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Yesterday a range of news sources reported that a Dorset badger cull is "looking increasingly likely", paraphrasing the words of Dorset Police and Crime Commissioner Martyn Underhill. The BBC, the Daily Telegraph, the Dorset Echo were among those reporting the story.


The following from Sergé Bogaerts:

A deadly skin-eating fungus is threatening Belgian Fire Salamander populations. Amphibians are already globally threatened by dramatic population declines, which are in part driven by infectious diseases. Despite the well-known occurrence of several infectious amphibian diseases in Belgium, hitherto they appear not to have significantly affected native amphibian assemblages. However, a novel deadly fungus, Batrachochytrium salamandrivorans, was discovered in 2012 and almost wiped out the fire salamander in the Netherlands. This fungus now has been found in a dying fire salamander in Eupen, Belgium, by researchers at Ghent University.


Hottentot fig a landslide risk?

Hottentot fig is an increasingly-common sight on British coastlines, and a rather attractive one. The problem is that it outcompetes native coastal vegetation, displacing rare species like the sand lizard (Lacerta agilis), and could even be adding to coastal erosion in some places.



A taskforce of hardworking team of volunteers from the amphibian and reptile group network ARG-UK has just returned from a habitat-management taskforce to the Sefton Coast of Merseyside. The group, funded by a grant from ARG-UK's 100% Fund and conservation NGO Habitat Aid, carried out urgent scrub clearance to help save a sand lizard population from extinction.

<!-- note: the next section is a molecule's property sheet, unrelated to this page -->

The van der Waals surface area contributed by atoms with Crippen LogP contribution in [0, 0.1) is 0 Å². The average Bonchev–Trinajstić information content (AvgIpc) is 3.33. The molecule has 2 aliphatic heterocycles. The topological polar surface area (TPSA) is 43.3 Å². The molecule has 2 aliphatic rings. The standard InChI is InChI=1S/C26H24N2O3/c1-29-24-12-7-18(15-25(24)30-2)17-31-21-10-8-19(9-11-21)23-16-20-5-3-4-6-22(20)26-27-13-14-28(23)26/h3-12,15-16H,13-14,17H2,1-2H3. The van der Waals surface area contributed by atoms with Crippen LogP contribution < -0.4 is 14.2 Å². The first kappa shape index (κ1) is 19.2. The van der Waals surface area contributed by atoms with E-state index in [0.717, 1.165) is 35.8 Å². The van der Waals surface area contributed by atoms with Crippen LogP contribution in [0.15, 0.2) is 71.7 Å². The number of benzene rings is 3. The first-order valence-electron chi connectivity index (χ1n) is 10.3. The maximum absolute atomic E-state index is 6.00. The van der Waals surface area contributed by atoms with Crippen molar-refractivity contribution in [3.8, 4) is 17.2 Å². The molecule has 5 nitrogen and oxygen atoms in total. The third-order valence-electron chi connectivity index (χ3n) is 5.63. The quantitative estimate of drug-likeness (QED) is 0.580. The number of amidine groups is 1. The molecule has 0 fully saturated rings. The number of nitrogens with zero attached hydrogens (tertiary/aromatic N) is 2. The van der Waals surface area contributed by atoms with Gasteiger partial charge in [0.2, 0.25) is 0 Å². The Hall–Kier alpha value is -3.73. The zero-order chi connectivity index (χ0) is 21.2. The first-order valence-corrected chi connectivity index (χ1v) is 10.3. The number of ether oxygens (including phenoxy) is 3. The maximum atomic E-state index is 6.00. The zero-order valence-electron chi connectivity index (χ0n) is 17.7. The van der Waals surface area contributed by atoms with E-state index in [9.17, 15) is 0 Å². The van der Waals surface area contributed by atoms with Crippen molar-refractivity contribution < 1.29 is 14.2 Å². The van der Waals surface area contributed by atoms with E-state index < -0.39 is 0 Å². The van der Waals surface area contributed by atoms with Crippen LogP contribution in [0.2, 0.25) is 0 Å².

We receive lots of letters and CVs from graduates looking for ecological consultancy jobs. In a competitive job market, your CV needs to stand out from the rest by having lots of practical experience, rather than just three years of theoretical classroom learning. Yesterday we tweeted some tips on making your CV stand out. Here is what we said.


Alien crustacean project in Bournemouth

CGO Ecology has teamed up with Bournemouth University to carry out a research project into the occurrence and possible impacts of a tiny invertebrate animal from the southern hemisphere. The Australian landhopper (Arcitalitrus dorrieni) is an amphipod crustacean, in the same family (Talitridae) as our freshwater shrimps. They live in leaf litter, usually beneath trees.


aSometimes things work out just fine if you leave them to the last minute; generally they do not. Today, however, was the former. I had my biggest ever NARRS reptile count - 87 common lizards and one slow-worm - in two hours walking round Redhill Common in Bournemouth, Dorset, at the very tail end of the season. Talk about leaving it late though...